Democrats Attack Cucinelli in New Ad Over Violence Against Women Act

The advertisement criticizes Cuccinelli for staying silent on the renewal of the Violence Against Women Act.

2013 Virginia Governor Candidates: Republican Ken Cuccinelli (right) and Democrat Terry McAuliffe | Patch file
2013 Virginia Governor Candidates: Republican Ken Cuccinelli (right) and Democrat Terry McAuliffe | Patch file
By William Callahan

The Democratic Party of Virginia has launched an ad attacking Attorney General Ken Cuccinelli over his stance on the Violence Against Women Act, the latest attempt to win over female voters for Democrat Terry McAuliffe in this year’s governor’s race.

The ad, which was released Friday afternoon and can be seen above, criticizes Cuccinelli for not signing a letter to Congress to renew the bill.

“When Congress failed to renew the Violence Against Women Act, Republican and Democratic attorneys general from 47 states spoke out to protect women,” says the ad’s female narrator. “But Ken Cuccinelli refused.”

The ad also quotes an April 2012 editorial from the Roanoke Times.

“The Roanoke Times wrote, ‘Virginians should remember Cuccinelli’s cowardly inaction as he seeks to become the next governor,’ ” the narrator says. “One either stands for tougher punishments for sexual assaults or not.”

Cuccinelli was one of three attorneys general who did not sign the letter. He came under fire from Democrats at the time, but his office said it was policy for the attorney general not to sign letters of support for federal legislation that was still subject to amendment.

The Violence Against Women Act was criticized by Republicans, who didn’t want to extend the law’s protections to same-sex couples.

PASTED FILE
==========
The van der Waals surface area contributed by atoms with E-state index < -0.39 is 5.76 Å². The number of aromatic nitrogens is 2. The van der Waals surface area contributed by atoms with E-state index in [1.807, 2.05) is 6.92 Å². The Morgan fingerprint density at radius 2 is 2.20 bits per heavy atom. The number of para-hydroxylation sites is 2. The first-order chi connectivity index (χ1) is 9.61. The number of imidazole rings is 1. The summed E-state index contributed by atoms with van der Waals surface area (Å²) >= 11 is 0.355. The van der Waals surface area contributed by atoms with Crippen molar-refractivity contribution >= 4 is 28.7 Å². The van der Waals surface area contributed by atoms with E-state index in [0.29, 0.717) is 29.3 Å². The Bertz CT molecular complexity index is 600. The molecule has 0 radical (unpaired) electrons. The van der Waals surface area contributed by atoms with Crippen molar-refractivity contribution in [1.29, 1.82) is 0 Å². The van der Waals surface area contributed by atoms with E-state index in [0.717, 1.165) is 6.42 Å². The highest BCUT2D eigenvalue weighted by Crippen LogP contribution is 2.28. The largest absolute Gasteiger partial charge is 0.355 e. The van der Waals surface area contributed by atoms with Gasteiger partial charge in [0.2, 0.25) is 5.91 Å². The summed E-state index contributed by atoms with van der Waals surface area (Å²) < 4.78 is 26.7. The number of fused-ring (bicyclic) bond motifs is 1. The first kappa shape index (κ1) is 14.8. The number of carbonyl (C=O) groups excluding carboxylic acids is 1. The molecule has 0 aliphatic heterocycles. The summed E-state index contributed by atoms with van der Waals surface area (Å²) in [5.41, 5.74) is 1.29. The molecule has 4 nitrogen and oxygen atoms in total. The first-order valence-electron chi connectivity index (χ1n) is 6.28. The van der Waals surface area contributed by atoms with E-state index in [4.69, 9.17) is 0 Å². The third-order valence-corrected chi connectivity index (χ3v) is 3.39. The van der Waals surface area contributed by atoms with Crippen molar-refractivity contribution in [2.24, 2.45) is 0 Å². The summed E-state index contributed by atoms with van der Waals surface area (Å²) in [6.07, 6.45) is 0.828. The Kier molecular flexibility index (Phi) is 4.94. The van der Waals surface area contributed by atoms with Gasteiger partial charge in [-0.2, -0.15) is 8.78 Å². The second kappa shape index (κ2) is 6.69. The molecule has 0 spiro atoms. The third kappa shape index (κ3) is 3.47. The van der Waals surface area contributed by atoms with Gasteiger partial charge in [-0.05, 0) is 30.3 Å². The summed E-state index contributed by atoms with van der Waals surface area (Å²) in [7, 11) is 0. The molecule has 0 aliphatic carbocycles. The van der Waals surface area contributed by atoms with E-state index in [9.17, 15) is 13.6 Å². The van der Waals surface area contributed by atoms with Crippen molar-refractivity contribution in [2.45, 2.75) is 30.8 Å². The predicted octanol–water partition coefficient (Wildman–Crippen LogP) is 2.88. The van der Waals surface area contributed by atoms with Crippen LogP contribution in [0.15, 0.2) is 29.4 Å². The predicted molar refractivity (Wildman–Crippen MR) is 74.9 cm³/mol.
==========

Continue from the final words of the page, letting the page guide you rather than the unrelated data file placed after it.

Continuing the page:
Cuccinelli has yet to take a public stance on the law.

But in a statement from his campaign, Cuccinelli said the attack was unsurprising.

“As a father of five girls, I am deeply disappointed but not the least bit surprised that Terry McAuliffe and the Democrat Party would be willing to go to such great lengths to distort the truth,” he said in the statement. “I've spent my entire career standing up for the most vulnerable in our society, including women victimized by domestic abuse and sexual predators.”

To preempt the ad, the Cuccinelli campaign organized a conference call earlier Friday with members of his Women’s Coalition, who praised his past experience and record.

Fairfax County School Board Member Elizabeth Schultz applauded Cuccinelli as an advocate for Virginians with mental illness.

“You simply cannot put Ken Cuccinelli in a box,” Schultz said. “He has taken on causes and issues that may not have been politically advantageous for him … because he knew that they were the right thing to do.”

Democrats have also attacked Cuccinelli for his views on abortion and women’s rights. But Cuccinelli countered Friday with his work at the University of Virginia, before, according to him, he was even a Republican.

Cuccinelli founded a group at the university to raise awareness of sexual assaults after a friend of his was attacked.

“I expected my opponents to engage in petty and false attacks, but this new ad is simply beyond the pale,” he said in the statement. “I will never stop fighting to protect Virginia's women and children from violence, and it's ludicrous to think otherwise.”

Cuccinelli and McAuliffe are scheduled to face off in the first debate of the election on July 20 in Hot Springs.


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